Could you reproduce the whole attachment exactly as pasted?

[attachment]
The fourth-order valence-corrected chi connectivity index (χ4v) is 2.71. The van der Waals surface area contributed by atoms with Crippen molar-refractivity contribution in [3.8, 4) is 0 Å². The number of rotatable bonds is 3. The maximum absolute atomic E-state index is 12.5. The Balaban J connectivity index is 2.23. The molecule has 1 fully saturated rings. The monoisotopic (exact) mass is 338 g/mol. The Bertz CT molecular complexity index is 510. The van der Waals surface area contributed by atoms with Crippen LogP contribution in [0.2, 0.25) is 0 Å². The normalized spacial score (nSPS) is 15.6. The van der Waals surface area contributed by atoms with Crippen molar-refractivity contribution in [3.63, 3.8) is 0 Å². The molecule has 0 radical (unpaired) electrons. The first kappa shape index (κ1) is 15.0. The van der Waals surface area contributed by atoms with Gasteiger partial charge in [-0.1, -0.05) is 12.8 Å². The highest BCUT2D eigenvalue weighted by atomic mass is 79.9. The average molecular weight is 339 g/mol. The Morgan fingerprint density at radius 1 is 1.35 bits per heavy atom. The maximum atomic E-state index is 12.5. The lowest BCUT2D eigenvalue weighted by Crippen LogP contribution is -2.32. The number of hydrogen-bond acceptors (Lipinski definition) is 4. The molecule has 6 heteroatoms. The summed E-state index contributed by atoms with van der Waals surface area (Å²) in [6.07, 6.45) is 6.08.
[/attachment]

The fourth-order valence-corrected chi connectivity index (χ4v) is 2.71. The van der Waals surface area contributed by atoms with Crippen molar-refractivity contribution in [3.8, 4) is 0 Å². The number of rotatable bonds is 3. The maximum absolute atomic E-state index is 12.5. The Balaban J connectivity index is 2.23. The molecule has 1 fully saturated rings. The monoisotopic (exact) mass is 338 g/mol. The Bertz CT molecular complexity index is 510. The van der Waals surface area contributed by atoms with Crippen LogP contribution in [0.2, 0.25) is 0 Å². The normalized spacial score (nSPS) is 15.6. The van der Waals surface area contributed by atoms with Crippen molar-refractivity contribution in [3.63, 3.8) is 0 Å². The molecule has 0 radical (unpaired) electrons. The first kappa shape index (κ1) is 15.0. The van der Waals surface area contributed by atoms with Gasteiger partial charge in [-0.1, -0.05) is 12.8 Å². The highest BCUT2D eigenvalue weighted by atomic mass is 79.9. The average molecular weight is 339 g/mol. The Morgan fingerprint density at radius 1 is 1.35 bits per heavy atom. The maximum atomic E-state index is 12.5. The lowest BCUT2D eigenvalue weighted by Crippen LogP contribution is -2.32. The number of hydrogen-bond acceptors (Lipinski definition) is 4. The molecule has 6 heteroatoms. The summed E-state index contributed by atoms with van der Waals surface area (Å²) in [6.07, 6.45) is 6.08.